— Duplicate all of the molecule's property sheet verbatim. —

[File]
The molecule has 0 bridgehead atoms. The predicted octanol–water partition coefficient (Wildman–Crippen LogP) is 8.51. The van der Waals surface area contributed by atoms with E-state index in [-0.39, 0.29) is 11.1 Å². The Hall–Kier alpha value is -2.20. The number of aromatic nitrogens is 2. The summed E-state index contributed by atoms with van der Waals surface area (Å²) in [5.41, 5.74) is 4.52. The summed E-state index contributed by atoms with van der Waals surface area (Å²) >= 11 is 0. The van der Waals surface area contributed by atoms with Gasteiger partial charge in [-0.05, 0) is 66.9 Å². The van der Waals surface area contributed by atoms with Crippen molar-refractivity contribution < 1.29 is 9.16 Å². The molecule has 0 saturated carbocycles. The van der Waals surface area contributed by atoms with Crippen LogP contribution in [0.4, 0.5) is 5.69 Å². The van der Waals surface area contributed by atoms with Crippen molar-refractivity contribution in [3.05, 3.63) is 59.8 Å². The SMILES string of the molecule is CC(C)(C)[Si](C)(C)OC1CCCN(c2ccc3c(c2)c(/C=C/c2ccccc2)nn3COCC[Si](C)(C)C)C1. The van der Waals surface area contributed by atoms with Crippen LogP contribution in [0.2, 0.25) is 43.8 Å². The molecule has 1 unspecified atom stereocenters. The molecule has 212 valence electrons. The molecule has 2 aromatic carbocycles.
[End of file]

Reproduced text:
The molecule has 0 bridgehead atoms. The predicted octanol–water partition coefficient (Wildman–Crippen LogP) is 8.51. The van der Waals surface area contributed by atoms with E-state index in [-0.39, 0.29) is 11.1 Å². The Hall–Kier alpha value is -2.20. The number of aromatic nitrogens is 2. The summed E-state index contributed by atoms with van der Waals surface area (Å²) in [5.41, 5.74) is 4.52. The summed E-state index contributed by atoms with van der Waals surface area (Å²) >= 11 is 0. The van der Waals surface area contributed by atoms with Gasteiger partial charge in [-0.05, 0) is 66.9 Å². The van der Waals surface area contributed by atoms with Crippen molar-refractivity contribution < 1.29 is 9.16 Å². The molecule has 0 saturated carbocycles. The van der Waals surface area contributed by atoms with Crippen LogP contribution in [0.4, 0.5) is 5.69 Å². The van der Waals surface area contributed by atoms with Crippen molar-refractivity contribution in [3.05, 3.63) is 59.8 Å². The SMILES string of the molecule is CC(C)(C)[Si](C)(C)OC1CCCN(c2ccc3c(c2)c(/C=C/c2ccccc2)nn3COCC[Si](C)(C)C)C1. The van der Waals surface area contributed by atoms with Crippen LogP contribution in [0.2, 0.25) is 43.8 Å². The molecule has 1 unspecified atom stereocenters. The molecule has 212 valence electrons. The molecule has 2 aromatic carbocycles.